2. Personalized (and reliable!) Research.
Librarians are magical. We take them for granted, and we don’t utilize their resourcefulness enough! Sure, e-articles are useful but what’s the point of them if you don’t know where to start? Our academic libraries are headed by the best information gurus on campus. The first semester of my freshman year, I was completely lost as to where to start researching for my thesis because it was insanely specific. No matter how much time and effort I put into looking up relevant facts and articles online, I couldn’t find a reputable source to cite in my work that pertained to my thesis. Sure, there were a couple blogs, but they weren’t academic sources. Professors are awfully strict about that, especially with how easily people can manipulate information on the internet. Cue our campus librarian: all I had to explain to them was my topic and they were able to give me 2–3 books all surrounding the topic my choice, as well as a couple of e-articles on an online database that they happily suggested. Needless to say, those books and recommended articles were treasure troves of information, and I was able to conduct research in a more streamlined way. Preliminary research should always start with reputable sources, and librarians know exactly what those sources are and where to start.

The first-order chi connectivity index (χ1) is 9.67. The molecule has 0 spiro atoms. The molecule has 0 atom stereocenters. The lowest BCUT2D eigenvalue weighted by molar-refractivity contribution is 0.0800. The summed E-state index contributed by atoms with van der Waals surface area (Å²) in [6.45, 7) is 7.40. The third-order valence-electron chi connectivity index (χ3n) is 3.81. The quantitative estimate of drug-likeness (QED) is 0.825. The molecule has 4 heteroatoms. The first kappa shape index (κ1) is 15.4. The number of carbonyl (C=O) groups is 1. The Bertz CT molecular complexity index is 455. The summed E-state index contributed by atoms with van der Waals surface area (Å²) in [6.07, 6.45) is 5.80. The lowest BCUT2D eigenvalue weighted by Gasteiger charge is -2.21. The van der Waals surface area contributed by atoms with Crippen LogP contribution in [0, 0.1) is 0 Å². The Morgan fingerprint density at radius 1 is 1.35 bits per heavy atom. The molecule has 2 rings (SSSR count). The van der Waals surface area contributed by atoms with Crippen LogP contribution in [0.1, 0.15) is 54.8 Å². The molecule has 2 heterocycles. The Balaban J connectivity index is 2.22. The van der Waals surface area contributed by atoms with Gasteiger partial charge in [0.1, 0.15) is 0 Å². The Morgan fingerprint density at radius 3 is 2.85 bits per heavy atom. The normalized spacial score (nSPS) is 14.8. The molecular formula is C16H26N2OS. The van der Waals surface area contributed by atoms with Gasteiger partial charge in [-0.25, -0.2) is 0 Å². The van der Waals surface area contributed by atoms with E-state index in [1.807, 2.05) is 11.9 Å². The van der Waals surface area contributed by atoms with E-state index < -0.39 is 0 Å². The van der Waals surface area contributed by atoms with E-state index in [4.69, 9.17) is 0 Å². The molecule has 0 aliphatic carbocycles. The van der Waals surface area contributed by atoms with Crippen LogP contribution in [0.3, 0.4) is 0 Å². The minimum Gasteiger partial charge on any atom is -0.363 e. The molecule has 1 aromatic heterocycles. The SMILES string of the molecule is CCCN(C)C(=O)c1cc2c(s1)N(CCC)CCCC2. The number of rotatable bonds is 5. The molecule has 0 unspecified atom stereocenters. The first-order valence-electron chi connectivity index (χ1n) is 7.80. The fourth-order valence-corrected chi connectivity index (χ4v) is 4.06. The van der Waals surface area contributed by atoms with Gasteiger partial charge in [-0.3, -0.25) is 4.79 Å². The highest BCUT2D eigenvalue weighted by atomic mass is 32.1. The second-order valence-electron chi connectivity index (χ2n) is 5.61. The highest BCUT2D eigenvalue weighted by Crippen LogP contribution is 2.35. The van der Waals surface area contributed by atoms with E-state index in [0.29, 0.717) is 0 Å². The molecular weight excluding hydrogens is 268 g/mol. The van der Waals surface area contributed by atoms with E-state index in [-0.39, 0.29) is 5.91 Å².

3. Tech Hubs.
Virtually all campus libraries boast internet access to anyone and everyone with computers being accessible to every student with a valid ID. If you forget your laptop at home or if you don’t have access to a computer or the internet at home, the campus library is happily there to serve. Most of the time, college libraries like mine are open really early for those people looking to cram an assignment in before their 8 AM class starts. (The slow wifi signal on busy days is another story!)
The most recent study conducted and published by the National Center for Education Statistics back in 2012 had these interesting factoids surrounding the measurable impact of our academic libraries: